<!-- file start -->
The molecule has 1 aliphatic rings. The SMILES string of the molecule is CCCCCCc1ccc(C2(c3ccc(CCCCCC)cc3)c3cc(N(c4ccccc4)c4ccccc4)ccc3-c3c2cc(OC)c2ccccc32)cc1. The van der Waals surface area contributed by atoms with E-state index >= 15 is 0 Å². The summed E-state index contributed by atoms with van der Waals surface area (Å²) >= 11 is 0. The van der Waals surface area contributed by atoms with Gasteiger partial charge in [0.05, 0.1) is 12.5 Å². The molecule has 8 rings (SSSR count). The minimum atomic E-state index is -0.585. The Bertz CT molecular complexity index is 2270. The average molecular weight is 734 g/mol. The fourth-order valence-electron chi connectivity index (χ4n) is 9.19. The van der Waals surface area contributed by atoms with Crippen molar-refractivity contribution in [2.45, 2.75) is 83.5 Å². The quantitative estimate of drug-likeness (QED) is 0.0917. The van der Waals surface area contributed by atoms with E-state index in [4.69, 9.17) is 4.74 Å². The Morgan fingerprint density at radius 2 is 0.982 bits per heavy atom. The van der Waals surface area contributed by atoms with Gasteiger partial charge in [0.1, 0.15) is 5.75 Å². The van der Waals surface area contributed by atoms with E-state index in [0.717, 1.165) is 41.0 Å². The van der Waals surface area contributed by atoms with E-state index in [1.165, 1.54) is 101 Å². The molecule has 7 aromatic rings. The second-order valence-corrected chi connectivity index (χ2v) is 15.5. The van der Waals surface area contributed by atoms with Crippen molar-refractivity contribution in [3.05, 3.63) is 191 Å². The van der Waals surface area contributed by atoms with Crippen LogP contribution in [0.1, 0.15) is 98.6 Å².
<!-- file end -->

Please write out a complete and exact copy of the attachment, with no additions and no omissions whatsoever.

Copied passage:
The molecule has 1 aliphatic rings. The SMILES string of the molecule is CCCCCCc1ccc(C2(c3ccc(CCCCCC)cc3)c3cc(N(c4ccccc4)c4ccccc4)ccc3-c3c2cc(OC)c2ccccc32)cc1. The van der Waals surface area contributed by atoms with E-state index >= 15 is 0 Å². The summed E-state index contributed by atoms with van der Waals surface area (Å²) >= 11 is 0. The van der Waals surface area contributed by atoms with Gasteiger partial charge in [0.05, 0.1) is 12.5 Å². The molecule has 8 rings (SSSR count). The minimum atomic E-state index is -0.585. The Bertz CT molecular complexity index is 2270. The average molecular weight is 734 g/mol. The fourth-order valence-electron chi connectivity index (χ4n) is 9.19. The van der Waals surface area contributed by atoms with Crippen molar-refractivity contribution in [2.45, 2.75) is 83.5 Å². The quantitative estimate of drug-likeness (QED) is 0.0917. The van der Waals surface area contributed by atoms with E-state index in [4.69, 9.17) is 4.74 Å². The Morgan fingerprint density at radius 2 is 0.982 bits per heavy atom. The van der Waals surface area contributed by atoms with Gasteiger partial charge in [0.1, 0.15) is 5.75 Å². The van der Waals surface area contributed by atoms with E-state index in [0.717, 1.165) is 41.0 Å². The van der Waals surface area contributed by atoms with E-state index in [1.165, 1.54) is 101 Å². The molecule has 7 aromatic rings. The second-order valence-corrected chi connectivity index (χ2v) is 15.5. The van der Waals surface area contributed by atoms with Crippen molar-refractivity contribution in [3.05, 3.63) is 191 Å². The van der Waals surface area contributed by atoms with Crippen LogP contribution in [0.1, 0.15) is 98.6 Å².